She truly believed in the sense of community and the concept of “we.” We was not just me and you, we was whoever needed or could offer help if any one of us needed it. She always put her needs last after family, friends, coworkers, and fellow community members. She lived and breathed giving back and supporting her community by doing whatever was necessary. She was and will always be my motivation and inspiration for believing that the world is full of hope and can change for the better.

I am surrounded by volunteers, coworkers and even clients who embody that same spirit of hope and change. Now more than ever, we are challenged to maintain hope in the face of extreme economic adversity. While some days are better than others, even the not-so-good days are bearable when I think about my grandmother’s strength, compassion and belief in change. I support the American Red Cross in her honor and because I have seen firsthand the impact that organizations like this one can make.

Who inspires you to make a difference or create hope? Share their story by making a gift in their honor or memory. Holiday season is just around the corner. Consider giving a tribute gift and change lives in your community. Visit

Shemiah W.

Summer Holiday Safety Tips

Summer is and full swing and The Fourth of July is right around the corner. It’s a time for us to kick back, and enjoy some time with our friends and family around the grill. While the holiday is a great time to relax, safety should still be the first priority.

The Red Cross has a few tips to make sure your Independence day is as fun, and more importantly as safe as it can be.

Safe Grilling:Nothing says summer quite like the smell of barbecue. Make sure safety is a key ingredient in your Fourth of July by reading the following tips for safer grilling:

Use gas and charcoal barbecue grills outside only.
Position grills far from siding, deck railings, overhanging branches and house eaves.
Keep children and pets at least three feet away from the grill area.
Never add charcoal starter fluid when coals have already been ignited.
Always follow the manufacturer’s instructions when using grills.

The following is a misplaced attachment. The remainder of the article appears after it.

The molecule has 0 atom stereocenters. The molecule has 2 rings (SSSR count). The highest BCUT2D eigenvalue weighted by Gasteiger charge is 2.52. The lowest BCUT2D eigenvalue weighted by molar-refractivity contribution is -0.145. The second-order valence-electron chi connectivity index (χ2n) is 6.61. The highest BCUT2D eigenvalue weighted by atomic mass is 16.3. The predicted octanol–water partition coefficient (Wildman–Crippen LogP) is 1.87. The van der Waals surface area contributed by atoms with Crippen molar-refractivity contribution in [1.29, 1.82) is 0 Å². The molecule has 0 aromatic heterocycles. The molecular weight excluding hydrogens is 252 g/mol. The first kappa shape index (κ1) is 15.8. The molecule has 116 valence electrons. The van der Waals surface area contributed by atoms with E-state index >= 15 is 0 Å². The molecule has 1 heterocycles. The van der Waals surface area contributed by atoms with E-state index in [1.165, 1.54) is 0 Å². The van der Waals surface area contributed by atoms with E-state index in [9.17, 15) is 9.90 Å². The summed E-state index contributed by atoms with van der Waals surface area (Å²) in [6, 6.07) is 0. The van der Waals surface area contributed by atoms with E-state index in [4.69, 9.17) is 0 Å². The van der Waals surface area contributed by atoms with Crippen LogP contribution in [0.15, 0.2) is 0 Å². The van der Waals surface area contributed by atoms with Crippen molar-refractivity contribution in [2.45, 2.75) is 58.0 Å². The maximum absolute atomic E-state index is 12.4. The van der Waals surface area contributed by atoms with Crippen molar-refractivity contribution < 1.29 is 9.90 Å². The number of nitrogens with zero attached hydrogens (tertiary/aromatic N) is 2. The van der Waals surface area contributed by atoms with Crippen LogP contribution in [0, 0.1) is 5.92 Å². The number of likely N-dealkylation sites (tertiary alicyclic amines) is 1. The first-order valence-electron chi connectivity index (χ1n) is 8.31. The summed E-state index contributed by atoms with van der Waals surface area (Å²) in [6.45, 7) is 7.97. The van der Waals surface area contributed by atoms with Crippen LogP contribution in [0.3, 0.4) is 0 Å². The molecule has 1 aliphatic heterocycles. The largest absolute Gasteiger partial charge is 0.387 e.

Always supervise a barbecue grill when in use

Water Safety at the Pool and Beach:The best thing anyone can do to stay safe in and around the water is to learn to swim. The Red Cross has swimming courses for people of any age and swimming ability. To find out where lessons are offered or to enroll in a CPR/AED or first aid course, contact your local Red Cross chapter.

Swim in a supervised, marked area with a lifeguard present, and swim with others. Never swim alone.
Enter the water feet first. Enter the water headfirst only when the area is clearly marked for diving and has no obstructions.
Adults should never leave a child unobserved around water. Practice “reach supervision” by staying within an arm’s length of young children and weak swimmers while they are in and around the pool, lake or ocean.
Take frequent breaks (about once an hour) where everyone gets out of the water, drinks water, reapplies sunscreen (SPF 15 or higher) and rests.
If you are caught in a rip current, swim parallel to the shore until you are out of the current. Once you are free, turn and swim toward shore. If you can’t swim to the shore, float or tread water until you are free of the rip current and then head toward shore.
Watch out for the “dangerous too’s” – too tired, too cold, too far from safety, too much sun, too much strenuous activity.
Post CPR instructions and directions to call 9-1-1 or your local emergency number in the pool area.
Keep toys away from the pool when it is not in use. Toys can attract young children into the pool.
If a child is missing, check the pool first. Go to the edge of the pool and scan the entire pool, bottom, and surface, as well as the surrounding pool area.